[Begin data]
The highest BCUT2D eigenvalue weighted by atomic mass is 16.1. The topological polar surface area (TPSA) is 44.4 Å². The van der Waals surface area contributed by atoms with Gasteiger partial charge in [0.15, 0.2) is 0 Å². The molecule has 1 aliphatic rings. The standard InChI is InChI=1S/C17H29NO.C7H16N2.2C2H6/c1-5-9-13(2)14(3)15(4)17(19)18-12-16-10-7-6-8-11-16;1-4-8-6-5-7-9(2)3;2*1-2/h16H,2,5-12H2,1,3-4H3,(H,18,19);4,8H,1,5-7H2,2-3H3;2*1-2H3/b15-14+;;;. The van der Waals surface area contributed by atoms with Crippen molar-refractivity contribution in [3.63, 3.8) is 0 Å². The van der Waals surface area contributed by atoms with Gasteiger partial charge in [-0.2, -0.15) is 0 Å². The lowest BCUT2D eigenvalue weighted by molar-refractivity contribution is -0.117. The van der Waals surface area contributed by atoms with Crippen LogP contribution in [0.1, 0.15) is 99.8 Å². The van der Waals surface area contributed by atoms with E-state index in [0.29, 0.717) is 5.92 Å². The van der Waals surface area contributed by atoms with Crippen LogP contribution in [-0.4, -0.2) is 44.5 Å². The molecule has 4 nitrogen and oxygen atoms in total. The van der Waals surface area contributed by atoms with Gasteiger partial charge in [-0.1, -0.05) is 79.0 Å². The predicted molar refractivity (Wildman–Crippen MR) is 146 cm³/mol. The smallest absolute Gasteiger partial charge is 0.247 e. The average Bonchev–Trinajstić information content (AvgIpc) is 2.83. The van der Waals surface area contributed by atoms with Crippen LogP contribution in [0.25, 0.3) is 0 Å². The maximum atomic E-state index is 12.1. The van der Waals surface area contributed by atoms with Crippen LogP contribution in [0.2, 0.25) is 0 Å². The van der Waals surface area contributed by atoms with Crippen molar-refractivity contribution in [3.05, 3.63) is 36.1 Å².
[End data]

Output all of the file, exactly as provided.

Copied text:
The highest BCUT2D eigenvalue weighted by atomic mass is 16.1. The topological polar surface area (TPSA) is 44.4 Å². The van der Waals surface area contributed by atoms with Gasteiger partial charge in [0.15, 0.2) is 0 Å². The molecule has 1 aliphatic rings. The standard InChI is InChI=1S/C17H29NO.C7H16N2.2C2H6/c1-5-9-13(2)14(3)15(4)17(19)18-12-16-10-7-6-8-11-16;1-4-8-6-5-7-9(2)3;2*1-2/h16H,2,5-12H2,1,3-4H3,(H,18,19);4,8H,1,5-7H2,2-3H3;2*1-2H3/b15-14+;;;. The van der Waals surface area contributed by atoms with Crippen molar-refractivity contribution in [3.63, 3.8) is 0 Å². The van der Waals surface area contributed by atoms with Gasteiger partial charge in [-0.2, -0.15) is 0 Å². The lowest BCUT2D eigenvalue weighted by molar-refractivity contribution is -0.117. The van der Waals surface area contributed by atoms with Crippen LogP contribution in [0.1, 0.15) is 99.8 Å². The van der Waals surface area contributed by atoms with E-state index in [0.29, 0.717) is 5.92 Å². The van der Waals surface area contributed by atoms with Crippen LogP contribution in [-0.4, -0.2) is 44.5 Å². The molecule has 4 nitrogen and oxygen atoms in total. The van der Waals surface area contributed by atoms with Gasteiger partial charge in [-0.1, -0.05) is 79.0 Å². The predicted molar refractivity (Wildman–Crippen MR) is 146 cm³/mol. The smallest absolute Gasteiger partial charge is 0.247 e. The average Bonchev–Trinajstić information content (AvgIpc) is 2.83. The van der Waals surface area contributed by atoms with Crippen LogP contribution in [0.25, 0.3) is 0 Å². The maximum atomic E-state index is 12.1. The van der Waals surface area contributed by atoms with Crippen LogP contribution in [0.2, 0.25) is 0 Å². The van der Waals surface area contributed by atoms with Crippen molar-refractivity contribution in [3.05, 3.63) is 36.1 Å².